Jack Fulton (b. 1939)
Homage to Ancient Zuni Astronomers
“Homage to Ancient Zuni Astronomers,” made in 1979, is one of several works from Fulton’s “Suite Nevada,” a portfolio of gelatin silver prints layered with graphite, India ink, and wash. Taking a cue from the graphic impact of newspaper headlines, Fulton expands the field of the image, creating a hybrid visual language of drawings, photographs, and text. Fulton developed this unique technique in the 1960s—creating photograms built up from layers of objects and photographic transparencies, then etched with drawings. These compositions combine the mundane and the mythic, tapping into Fulton’s personal symbology and the unanswered questions of prehistory—a recurrent theme throughout his work
Jack Fulton (b. 1939) spent his childhood summers at a family home in Inverness—his uncle owned an oyster business on Tomales Bay. A self-taught photographer, Fulton is celebrated for his experimental approach to photography. In 1959, after a brief career as an engineer, he picked up a Nikon rangefinder camera and began to document the swirl of political & cultural activity in the Bay Area. He also worked on films, collaborated with artists and poets, and organized large-scale happenings. Fulton taught at the San Francisco Art Institutefor 45 years beginning in 1969—and was beloved by his students. His investigations into color techniques & processes received early critical attention. He currently lives in San Rafael, where he continues to develop new work to this day.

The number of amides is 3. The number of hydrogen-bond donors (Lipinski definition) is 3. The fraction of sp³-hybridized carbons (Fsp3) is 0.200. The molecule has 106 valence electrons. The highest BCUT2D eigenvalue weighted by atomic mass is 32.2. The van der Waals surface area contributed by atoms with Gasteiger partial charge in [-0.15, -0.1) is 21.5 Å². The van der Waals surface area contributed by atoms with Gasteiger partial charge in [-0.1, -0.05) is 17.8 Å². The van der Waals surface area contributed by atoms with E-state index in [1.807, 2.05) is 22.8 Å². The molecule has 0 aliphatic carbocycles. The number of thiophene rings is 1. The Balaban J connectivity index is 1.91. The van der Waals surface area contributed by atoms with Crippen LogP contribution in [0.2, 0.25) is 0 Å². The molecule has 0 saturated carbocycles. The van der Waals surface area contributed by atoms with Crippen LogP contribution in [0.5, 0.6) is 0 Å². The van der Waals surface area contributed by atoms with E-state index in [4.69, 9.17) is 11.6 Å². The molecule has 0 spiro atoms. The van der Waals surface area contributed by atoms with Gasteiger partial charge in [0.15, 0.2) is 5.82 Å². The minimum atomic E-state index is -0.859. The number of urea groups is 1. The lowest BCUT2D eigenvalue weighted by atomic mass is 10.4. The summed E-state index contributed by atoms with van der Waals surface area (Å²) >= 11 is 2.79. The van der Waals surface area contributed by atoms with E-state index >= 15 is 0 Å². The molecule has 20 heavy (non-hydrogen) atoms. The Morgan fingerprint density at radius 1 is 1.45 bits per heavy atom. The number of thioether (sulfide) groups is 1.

Fulton’s photographic work has been recognized in more than thirty solo exhibitions and fifty group exhibitions in museums and galleries nationwide and abroad. A National Endowment for the Arts fellowship recipient, Fulton’s photographs are in the permanent collection of The San Francisco Museum of Modern Art; the Oakland Museum of California; Los Angeles County Museum; Chicago Art Institute; Bibliothèque Nationale; National Museum of Modern Art in Paris; among other public and private collections.
Bolinas Museum featured Jack Fulton’s work in the exhibition “Heterogeneous Medley of Recent History.”